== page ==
New Ways to Find the Best Doctor

 

Dear Readers,

If you’re lucky, you have an established relationship with a health-care provider who has good medical and communication skills, generous availability and responsive office management. If that doesn’t describe you, then you know how hard it is to find the right doctor.

Now there are new sources of help for making your best patient-doctor match.

New Ways to Track a Doctor’s Treatment Patterns

ProPublica.org, the nonprofit investigative news service we regularly consult, has a new tool, Treatment Tracker. Now you can look over any doctor’s shoulder and see how his or her practice patterns compare to  peers.

So, you can see not only how a doctor approaches diagnosis and treatment, but also whether the charges for them are in line with others.

Treatment Tracker crunches newly released Medicare data to help you know if:

  • a doctor performs more services and orders more tests per patient than others in his or her specialty and state;
  • the most common services and treatments chosen by a doctor are similar to others in the same specialty and state;
  • a doctor’s cost per patient is higher than his or her peers.

Treatment Tracker helps you understand when a lot of treatment is appropriate, and when it might be overtreatment. It helps you understand if doctors are relying on unconventional or even questionable therapies that their peers avoid. “You may want to look for large gaps between where a service ranks for your doctor and where it ranks among similar providers,” it advises. “You’ll see an orange symbol in our app if one of a doctor’s services has been performed by five or fewer providers in his/her specialty and state.”

It will help you assess the value of the tests your doctor orders. One example:  “Radiation exposure carries risks, and screening tests may turn up false positives or abnormalities that may not actually be health problems, such as a precancerous node that won’t develop into cancer. In addition, tests may add unnecessarily to your costs, via your co-pay, and to those of the government. It’s worth asking whether medical tests are necessary, especially if you have recently had similar tests.”

If you need a procedure, Treatment Tracker can help you determine how much experience a certain doctor has performing it, based, of course, only on Medicare patient data. Still, it’s one indicator of how much practice someone has doing the procedure, and doctors with more experience generally have better outcomes.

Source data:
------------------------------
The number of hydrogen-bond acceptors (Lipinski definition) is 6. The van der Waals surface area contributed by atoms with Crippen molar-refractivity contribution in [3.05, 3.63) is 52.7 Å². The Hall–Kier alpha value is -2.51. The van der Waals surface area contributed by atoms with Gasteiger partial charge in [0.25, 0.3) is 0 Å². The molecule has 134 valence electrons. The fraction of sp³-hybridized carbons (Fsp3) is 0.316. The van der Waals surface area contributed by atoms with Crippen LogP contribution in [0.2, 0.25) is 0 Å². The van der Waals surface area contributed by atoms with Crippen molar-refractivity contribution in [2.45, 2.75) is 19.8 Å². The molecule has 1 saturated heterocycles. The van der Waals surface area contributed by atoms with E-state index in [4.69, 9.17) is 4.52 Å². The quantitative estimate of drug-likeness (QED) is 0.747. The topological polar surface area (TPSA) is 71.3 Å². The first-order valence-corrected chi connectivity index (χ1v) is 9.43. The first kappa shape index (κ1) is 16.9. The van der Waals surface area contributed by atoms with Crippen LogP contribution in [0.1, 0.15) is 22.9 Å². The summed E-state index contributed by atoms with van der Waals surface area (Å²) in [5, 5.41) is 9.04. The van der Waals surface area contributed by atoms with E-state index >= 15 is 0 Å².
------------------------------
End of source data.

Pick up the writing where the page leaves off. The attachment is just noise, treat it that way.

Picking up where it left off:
Last month, NPR aired an interesting and informative discussion about Treatment Tracker’s ability to ferret out doctors who routinely overcharge for office visits, in comparison with their peers.

As ProPublica reporter Charles Ornstein said, “There’s 200 million [office visits] across the country in a given year and on the whole, about 4% of these visits are classified as the most complex and the most expensive that Medicare pays the most for.

“Hundreds, if not thousands of doctors … were billing exclusively for these most complex visits, even in situations where their colleagues who have similar credentials and in similar fields, were not doing the same thing.”

Isn’t that something you would want to know in choosing a practitioner?

Another ProPublica initiative, Dollars for Docs, tracks the billions of dollars paid to doctors, other medical providers and health-care institutions by 15 pharmaceutical companies since 2009. The disclosures are assembled in a single, comprehensive database that enables you to search for a physician or medical center for a list of all payments matching that name. You can search also by state and by company, filtered by category and by year.

Although the 15 companies in the ProPublica database represent only 43% of market share, as of this autumn, per the Affordable Care Act’s Physician Payment Sunshine provision, all pharmaceutical and medical device companies must publicly report payments they make to physicians. The first disclosures will cover August to December 2013, and will be available on a government website.

Tapping Your Own Network

Most people are familiar with “provider networks,” the collection of practitioners, hospitals and pharmacies that a given insurance plan wants you to use in exchange for underwriting part or all of the cost. Some plans cover part of the cost of out-of-network providers, but under some, if you don’t stay within the network, you’re on your own, financially.